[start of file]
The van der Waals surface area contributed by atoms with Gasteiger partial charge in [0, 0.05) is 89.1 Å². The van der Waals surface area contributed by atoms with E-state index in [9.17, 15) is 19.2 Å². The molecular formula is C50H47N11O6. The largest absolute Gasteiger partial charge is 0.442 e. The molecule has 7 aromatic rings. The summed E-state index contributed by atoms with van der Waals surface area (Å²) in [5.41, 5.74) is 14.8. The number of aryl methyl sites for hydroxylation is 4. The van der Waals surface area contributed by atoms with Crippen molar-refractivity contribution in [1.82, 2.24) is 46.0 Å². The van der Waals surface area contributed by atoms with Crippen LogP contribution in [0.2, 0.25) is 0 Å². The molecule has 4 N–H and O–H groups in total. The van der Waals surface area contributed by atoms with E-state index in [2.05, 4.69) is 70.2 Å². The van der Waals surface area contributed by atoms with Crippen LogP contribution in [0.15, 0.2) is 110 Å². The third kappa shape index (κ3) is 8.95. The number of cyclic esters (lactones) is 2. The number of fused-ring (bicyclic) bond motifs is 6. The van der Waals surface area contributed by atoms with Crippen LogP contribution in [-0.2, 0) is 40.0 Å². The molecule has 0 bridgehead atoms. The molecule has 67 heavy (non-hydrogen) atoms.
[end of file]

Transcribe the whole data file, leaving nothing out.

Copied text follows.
The van der Waals surface area contributed by atoms with Gasteiger partial charge in [0, 0.05) is 89.1 Å². The van der Waals surface area contributed by atoms with E-state index in [9.17, 15) is 19.2 Å². The molecular formula is C50H47N11O6. The largest absolute Gasteiger partial charge is 0.442 e. The molecule has 7 aromatic rings. The summed E-state index contributed by atoms with van der Waals surface area (Å²) in [5.41, 5.74) is 14.8. The number of aryl methyl sites for hydroxylation is 4. The van der Waals surface area contributed by atoms with Crippen molar-refractivity contribution in [1.82, 2.24) is 46.0 Å². The van der Waals surface area contributed by atoms with Crippen LogP contribution in [0.2, 0.25) is 0 Å². The molecule has 4 N–H and O–H groups in total. The van der Waals surface area contributed by atoms with E-state index in [2.05, 4.69) is 70.2 Å². The van der Waals surface area contributed by atoms with Crippen LogP contribution in [0.15, 0.2) is 110 Å². The third kappa shape index (κ3) is 8.95. The number of cyclic esters (lactones) is 2. The number of fused-ring (bicyclic) bond motifs is 6. The van der Waals surface area contributed by atoms with Crippen LogP contribution in [-0.2, 0) is 40.0 Å². The molecule has 0 bridgehead atoms. The molecule has 67 heavy (non-hydrogen) atoms.